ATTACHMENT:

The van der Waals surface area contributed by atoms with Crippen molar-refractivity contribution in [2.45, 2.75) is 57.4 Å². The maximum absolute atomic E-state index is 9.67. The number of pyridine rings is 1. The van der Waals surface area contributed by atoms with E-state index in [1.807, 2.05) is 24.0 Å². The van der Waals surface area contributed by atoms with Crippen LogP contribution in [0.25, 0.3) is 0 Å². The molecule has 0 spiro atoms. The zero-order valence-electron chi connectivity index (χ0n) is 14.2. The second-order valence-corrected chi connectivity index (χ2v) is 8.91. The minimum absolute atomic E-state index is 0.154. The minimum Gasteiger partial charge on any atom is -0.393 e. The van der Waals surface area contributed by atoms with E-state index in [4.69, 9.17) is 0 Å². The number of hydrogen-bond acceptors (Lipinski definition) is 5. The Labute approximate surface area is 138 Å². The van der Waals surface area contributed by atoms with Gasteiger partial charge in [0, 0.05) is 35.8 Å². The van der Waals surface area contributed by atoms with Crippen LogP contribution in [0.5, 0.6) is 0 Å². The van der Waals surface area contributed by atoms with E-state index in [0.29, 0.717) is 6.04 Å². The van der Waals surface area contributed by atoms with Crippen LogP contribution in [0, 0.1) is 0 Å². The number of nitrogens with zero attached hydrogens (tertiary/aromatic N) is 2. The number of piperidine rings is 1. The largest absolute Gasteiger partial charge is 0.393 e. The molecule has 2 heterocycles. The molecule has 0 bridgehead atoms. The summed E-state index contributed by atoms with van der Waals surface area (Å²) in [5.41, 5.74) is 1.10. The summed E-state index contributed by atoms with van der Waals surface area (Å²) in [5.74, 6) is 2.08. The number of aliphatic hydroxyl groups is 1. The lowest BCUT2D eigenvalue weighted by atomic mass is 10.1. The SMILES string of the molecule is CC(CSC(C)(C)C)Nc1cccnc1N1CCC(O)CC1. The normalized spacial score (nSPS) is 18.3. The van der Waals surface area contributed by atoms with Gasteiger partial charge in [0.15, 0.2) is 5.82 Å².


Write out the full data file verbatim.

The van der Waals surface area contributed by atoms with Crippen molar-refractivity contribution in [2.45, 2.75) is 57.4 Å². The maximum absolute atomic E-state index is 9.67. The number of pyridine rings is 1. The van der Waals surface area contributed by atoms with E-state index in [1.807, 2.05) is 24.0 Å². The van der Waals surface area contributed by atoms with Crippen LogP contribution in [0.25, 0.3) is 0 Å². The molecule has 0 spiro atoms. The zero-order valence-electron chi connectivity index (χ0n) is 14.2. The second-order valence-corrected chi connectivity index (χ2v) is 8.91. The minimum absolute atomic E-state index is 0.154. The minimum Gasteiger partial charge on any atom is -0.393 e. The van der Waals surface area contributed by atoms with E-state index in [4.69, 9.17) is 0 Å². The number of hydrogen-bond acceptors (Lipinski definition) is 5. The Labute approximate surface area is 138 Å². The van der Waals surface area contributed by atoms with Gasteiger partial charge in [0, 0.05) is 35.8 Å². The van der Waals surface area contributed by atoms with Crippen LogP contribution in [0.5, 0.6) is 0 Å². The van der Waals surface area contributed by atoms with E-state index in [0.29, 0.717) is 6.04 Å². The van der Waals surface area contributed by atoms with Crippen LogP contribution in [0, 0.1) is 0 Å². The number of nitrogens with zero attached hydrogens (tertiary/aromatic N) is 2. The number of piperidine rings is 1. The largest absolute Gasteiger partial charge is 0.393 e. The molecule has 2 heterocycles. The molecule has 0 bridgehead atoms. The summed E-state index contributed by atoms with van der Waals surface area (Å²) in [5.41, 5.74) is 1.10. The summed E-state index contributed by atoms with van der Waals surface area (Å²) in [5.74, 6) is 2.08. The number of aliphatic hydroxyl groups is 1. The lowest BCUT2D eigenvalue weighted by atomic mass is 10.1. The SMILES string of the molecule is CC(CSC(C)(C)C)Nc1cccnc1N1CCC(O)CC1. The normalized spacial score (nSPS) is 18.3. The van der Waals surface area contributed by atoms with Gasteiger partial charge in [0.15, 0.2) is 5.82 Å².